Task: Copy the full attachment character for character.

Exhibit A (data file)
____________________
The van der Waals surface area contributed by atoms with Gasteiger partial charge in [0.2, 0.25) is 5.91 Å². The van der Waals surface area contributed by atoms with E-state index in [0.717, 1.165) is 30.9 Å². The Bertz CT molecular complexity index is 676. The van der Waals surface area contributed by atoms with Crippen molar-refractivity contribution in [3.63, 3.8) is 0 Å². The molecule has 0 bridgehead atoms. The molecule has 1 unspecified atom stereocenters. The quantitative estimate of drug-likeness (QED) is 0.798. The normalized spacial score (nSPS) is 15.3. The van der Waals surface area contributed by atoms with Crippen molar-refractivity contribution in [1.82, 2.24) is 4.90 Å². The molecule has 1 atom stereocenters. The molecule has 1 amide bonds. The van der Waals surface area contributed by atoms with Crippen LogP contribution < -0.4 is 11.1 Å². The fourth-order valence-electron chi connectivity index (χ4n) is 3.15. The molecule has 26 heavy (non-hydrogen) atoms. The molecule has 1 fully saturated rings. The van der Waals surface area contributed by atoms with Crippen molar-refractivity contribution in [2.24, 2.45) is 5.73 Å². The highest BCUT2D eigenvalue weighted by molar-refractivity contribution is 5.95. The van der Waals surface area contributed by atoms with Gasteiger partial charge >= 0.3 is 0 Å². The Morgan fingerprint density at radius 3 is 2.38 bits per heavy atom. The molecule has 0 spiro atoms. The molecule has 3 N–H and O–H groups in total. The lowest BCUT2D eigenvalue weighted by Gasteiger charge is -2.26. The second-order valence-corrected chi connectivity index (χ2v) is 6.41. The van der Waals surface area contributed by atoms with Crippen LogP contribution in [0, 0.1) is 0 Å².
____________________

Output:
The van der Waals surface area contributed by atoms with Gasteiger partial charge in [0.2, 0.25) is 5.91 Å². The van der Waals surface area contributed by atoms with E-state index in [0.717, 1.165) is 30.9 Å². The Bertz CT molecular complexity index is 676. The van der Waals surface area contributed by atoms with Crippen molar-refractivity contribution in [3.63, 3.8) is 0 Å². The molecule has 0 bridgehead atoms. The molecule has 1 unspecified atom stereocenters. The quantitative estimate of drug-likeness (QED) is 0.798. The normalized spacial score (nSPS) is 15.3. The van der Waals surface area contributed by atoms with Crippen molar-refractivity contribution in [1.82, 2.24) is 4.90 Å². The molecule has 1 atom stereocenters. The molecule has 1 amide bonds. The van der Waals surface area contributed by atoms with Crippen LogP contribution < -0.4 is 11.1 Å². The fourth-order valence-electron chi connectivity index (χ4n) is 3.15. The molecule has 26 heavy (non-hydrogen) atoms. The molecule has 1 fully saturated rings. The van der Waals surface area contributed by atoms with Crippen molar-refractivity contribution in [2.24, 2.45) is 5.73 Å². The highest BCUT2D eigenvalue weighted by molar-refractivity contribution is 5.95. The van der Waals surface area contributed by atoms with Gasteiger partial charge >= 0.3 is 0 Å². The Morgan fingerprint density at radius 3 is 2.38 bits per heavy atom. The molecule has 0 spiro atoms. The molecule has 3 N–H and O–H groups in total. The lowest BCUT2D eigenvalue weighted by Gasteiger charge is -2.26. The second-order valence-corrected chi connectivity index (χ2v) is 6.41. The van der Waals surface area contributed by atoms with Crippen LogP contribution in [0, 0.1) is 0 Å².